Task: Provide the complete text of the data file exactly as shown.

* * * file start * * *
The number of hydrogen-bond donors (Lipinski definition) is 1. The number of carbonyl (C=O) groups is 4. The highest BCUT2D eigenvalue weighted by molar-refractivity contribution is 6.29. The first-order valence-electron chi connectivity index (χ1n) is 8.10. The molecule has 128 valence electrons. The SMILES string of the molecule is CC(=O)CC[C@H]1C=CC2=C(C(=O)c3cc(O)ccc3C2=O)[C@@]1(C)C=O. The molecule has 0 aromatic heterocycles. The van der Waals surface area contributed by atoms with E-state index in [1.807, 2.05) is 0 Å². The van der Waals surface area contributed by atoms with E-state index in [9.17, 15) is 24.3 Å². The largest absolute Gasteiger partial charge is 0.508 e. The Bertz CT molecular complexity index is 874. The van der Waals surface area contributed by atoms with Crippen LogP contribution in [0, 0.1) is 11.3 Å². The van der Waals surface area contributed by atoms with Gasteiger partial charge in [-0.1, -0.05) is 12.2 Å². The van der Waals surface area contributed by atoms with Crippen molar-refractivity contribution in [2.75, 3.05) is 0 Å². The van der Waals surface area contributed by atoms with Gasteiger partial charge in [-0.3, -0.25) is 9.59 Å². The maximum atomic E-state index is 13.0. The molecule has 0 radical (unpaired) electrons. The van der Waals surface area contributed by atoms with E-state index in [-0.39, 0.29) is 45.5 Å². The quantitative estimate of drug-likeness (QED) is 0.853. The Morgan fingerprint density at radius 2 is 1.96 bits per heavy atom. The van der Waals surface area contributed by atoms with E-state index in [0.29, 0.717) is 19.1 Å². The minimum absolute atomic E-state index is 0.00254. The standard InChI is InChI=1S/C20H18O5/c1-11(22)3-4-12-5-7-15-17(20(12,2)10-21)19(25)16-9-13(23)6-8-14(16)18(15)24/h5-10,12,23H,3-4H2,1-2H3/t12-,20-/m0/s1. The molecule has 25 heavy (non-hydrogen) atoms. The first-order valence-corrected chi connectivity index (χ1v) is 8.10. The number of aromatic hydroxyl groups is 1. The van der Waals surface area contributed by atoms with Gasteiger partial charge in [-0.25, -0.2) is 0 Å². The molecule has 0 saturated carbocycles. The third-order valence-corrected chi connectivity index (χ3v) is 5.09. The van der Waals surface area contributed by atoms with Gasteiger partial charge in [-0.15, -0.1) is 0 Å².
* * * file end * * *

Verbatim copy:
The number of hydrogen-bond donors (Lipinski definition) is 1. The number of carbonyl (C=O) groups is 4. The highest BCUT2D eigenvalue weighted by molar-refractivity contribution is 6.29. The first-order valence-electron chi connectivity index (χ1n) is 8.10. The molecule has 128 valence electrons. The SMILES string of the molecule is CC(=O)CC[C@H]1C=CC2=C(C(=O)c3cc(O)ccc3C2=O)[C@@]1(C)C=O. The molecule has 0 aromatic heterocycles. The van der Waals surface area contributed by atoms with E-state index in [1.807, 2.05) is 0 Å². The van der Waals surface area contributed by atoms with E-state index in [9.17, 15) is 24.3 Å². The largest absolute Gasteiger partial charge is 0.508 e. The Bertz CT molecular complexity index is 874. The van der Waals surface area contributed by atoms with Crippen LogP contribution in [0, 0.1) is 11.3 Å². The van der Waals surface area contributed by atoms with Gasteiger partial charge in [-0.1, -0.05) is 12.2 Å². The van der Waals surface area contributed by atoms with Crippen molar-refractivity contribution in [2.75, 3.05) is 0 Å². The van der Waals surface area contributed by atoms with Gasteiger partial charge in [-0.3, -0.25) is 9.59 Å². The maximum atomic E-state index is 13.0. The molecule has 0 radical (unpaired) electrons. The van der Waals surface area contributed by atoms with E-state index in [-0.39, 0.29) is 45.5 Å². The quantitative estimate of drug-likeness (QED) is 0.853. The Morgan fingerprint density at radius 2 is 1.96 bits per heavy atom. The van der Waals surface area contributed by atoms with E-state index in [0.29, 0.717) is 19.1 Å². The minimum absolute atomic E-state index is 0.00254. The standard InChI is InChI=1S/C20H18O5/c1-11(22)3-4-12-5-7-15-17(20(12,2)10-21)19(25)16-9-13(23)6-8-14(16)18(15)24/h5-10,12,23H,3-4H2,1-2H3/t12-,20-/m0/s1. The molecule has 25 heavy (non-hydrogen) atoms. The first-order valence-corrected chi connectivity index (χ1v) is 8.10. The number of aromatic hydroxyl groups is 1. The van der Waals surface area contributed by atoms with Gasteiger partial charge in [-0.25, -0.2) is 0 Å². The molecule has 0 saturated carbocycles. The third-order valence-corrected chi connectivity index (χ3v) is 5.09. The van der Waals surface area contributed by atoms with Gasteiger partial charge in [-0.15, -0.1) is 0 Å².